What method of development You think is right?


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1) Write a lot of code, then testing it all at once
2) Write small pieces, which are immediately checked

In my opinion, both approaches have both advantages and disadvantages:
Approach No. 1:
+Don't spend too much time on the test is correctly written sites, Works and all. What didn't work — fixed
-It's easy to forget what I was thinking at the time of writing, or another area. Especially if the pieces are very large

Approach No. 2, respectively, exactly the opposite:
+Just wrote — if some error is detected, it is not difficult to calculate
-Spent a lot of time checking well-written plots

What do you think about this?
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7 Answers

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The algorithms that I know tend to write in large chunks, and then a couple of runs rule all. Usually it's just typos. But with the libraries that we work with for the first time, or algorithms that I write rarely, usually debug in parts. It's easier, because at the stage of getting used constantly but somewhere sfeylyat.
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I can't help feeling accustomed to the right (according to TDD) work: first write tests, then code such that the tests did not work, and only then run to work.
\r
Of two:
— lazy to write tests for trivial code (that is, there is no code "on paper", but "in the head" he is already)
— lazy to write the tests, providing for everything, for example, that methods of access to the database will return any kind of nonsense, and not either correct data or an error. Or, say, the design return new SomeClass() returns not an instance of SomeClass.
\r
I'm probably writing tests is still misunderstood, especially with regard to the testing of related objects (e.g. combination of controller, model, repository)
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Martin Fowler endorses the second approach.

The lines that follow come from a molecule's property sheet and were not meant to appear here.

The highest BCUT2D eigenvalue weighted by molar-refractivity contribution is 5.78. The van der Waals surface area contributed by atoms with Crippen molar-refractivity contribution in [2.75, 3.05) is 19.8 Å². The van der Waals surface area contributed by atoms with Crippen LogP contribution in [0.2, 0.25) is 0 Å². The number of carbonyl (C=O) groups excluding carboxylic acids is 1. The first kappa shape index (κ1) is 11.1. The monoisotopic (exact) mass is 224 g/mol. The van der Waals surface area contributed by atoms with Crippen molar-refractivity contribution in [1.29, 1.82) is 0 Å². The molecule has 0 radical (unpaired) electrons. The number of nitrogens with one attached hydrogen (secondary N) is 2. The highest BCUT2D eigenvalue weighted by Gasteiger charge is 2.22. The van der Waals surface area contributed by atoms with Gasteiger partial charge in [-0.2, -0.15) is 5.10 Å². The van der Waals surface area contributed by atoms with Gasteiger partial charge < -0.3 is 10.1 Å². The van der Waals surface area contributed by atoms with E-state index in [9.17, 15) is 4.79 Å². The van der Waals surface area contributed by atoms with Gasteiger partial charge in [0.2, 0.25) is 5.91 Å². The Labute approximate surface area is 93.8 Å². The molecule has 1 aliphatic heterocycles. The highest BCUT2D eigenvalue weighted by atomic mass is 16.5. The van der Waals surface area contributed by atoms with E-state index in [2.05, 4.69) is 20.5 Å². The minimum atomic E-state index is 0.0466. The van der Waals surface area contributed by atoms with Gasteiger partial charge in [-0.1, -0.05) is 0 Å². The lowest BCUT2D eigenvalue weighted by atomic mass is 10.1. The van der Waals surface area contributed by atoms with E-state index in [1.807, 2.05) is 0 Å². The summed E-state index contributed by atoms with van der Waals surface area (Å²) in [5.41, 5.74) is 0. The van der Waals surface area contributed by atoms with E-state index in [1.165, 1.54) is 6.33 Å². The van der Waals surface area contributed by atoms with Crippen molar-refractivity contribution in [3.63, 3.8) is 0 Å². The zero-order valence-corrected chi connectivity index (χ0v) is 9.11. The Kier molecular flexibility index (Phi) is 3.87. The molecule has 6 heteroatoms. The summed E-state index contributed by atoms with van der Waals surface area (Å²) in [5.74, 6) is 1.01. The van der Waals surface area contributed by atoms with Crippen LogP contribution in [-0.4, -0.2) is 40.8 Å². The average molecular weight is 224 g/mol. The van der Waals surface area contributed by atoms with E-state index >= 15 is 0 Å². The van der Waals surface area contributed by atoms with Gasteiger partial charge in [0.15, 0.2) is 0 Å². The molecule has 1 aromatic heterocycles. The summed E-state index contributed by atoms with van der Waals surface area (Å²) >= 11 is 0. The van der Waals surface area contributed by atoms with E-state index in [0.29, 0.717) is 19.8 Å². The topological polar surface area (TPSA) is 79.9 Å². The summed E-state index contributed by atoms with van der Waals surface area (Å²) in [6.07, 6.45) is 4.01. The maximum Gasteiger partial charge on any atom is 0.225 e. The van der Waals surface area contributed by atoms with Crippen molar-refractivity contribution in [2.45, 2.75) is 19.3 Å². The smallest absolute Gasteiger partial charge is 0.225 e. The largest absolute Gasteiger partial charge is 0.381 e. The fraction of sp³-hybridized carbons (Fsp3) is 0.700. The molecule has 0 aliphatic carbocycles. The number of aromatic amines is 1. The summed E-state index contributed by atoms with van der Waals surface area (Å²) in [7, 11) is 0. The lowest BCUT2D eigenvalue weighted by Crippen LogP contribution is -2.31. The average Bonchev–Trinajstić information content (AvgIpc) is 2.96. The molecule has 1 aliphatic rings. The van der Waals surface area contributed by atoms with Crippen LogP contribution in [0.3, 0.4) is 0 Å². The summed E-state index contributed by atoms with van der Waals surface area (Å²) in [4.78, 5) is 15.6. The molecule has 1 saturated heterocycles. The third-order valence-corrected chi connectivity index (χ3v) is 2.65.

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Depends on the circumstances — there are modules that will not testisi from addiction there and so on. In this case, I bring the work up to any logical unit on which to conduct a logical test. Sometimes get quite large blocks.
\r
In General, the approach is to split functionality into several logical "chunks" — say no more than 1-2 days work ideally — and, accordingly, wrote-attester-forgotten.
\r
In General — try to find a middle ground when a piece of code is still a single, whole, performing a single functionality, but on the other hand, it is amenable to testing, in contrast to the suspended spherical functions in a vacuum
\r
PS: write the application, so a minor breakdown does not work — in the same MVC controller often simply suspended in the air without a model and view correctly will not olesterol...
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Use both. The choice depends on the complexity of the code. But more "in the back" — Write a lot of code, then testing it all at once, because the "debug log" has not been canceled.
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Depends on how you write these "lot of code". Nothing prevents you from committing every change to the code or add features, and tests to write a separate commit after adding a fairly large amount of code. But every commit is to check the code for passing the existing tests. I like this approach quite satisfied.
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Some mix: I try to every night all gathered and worked without obvious errors, but spend a thorough testing before release, i.e. once a month or even more.
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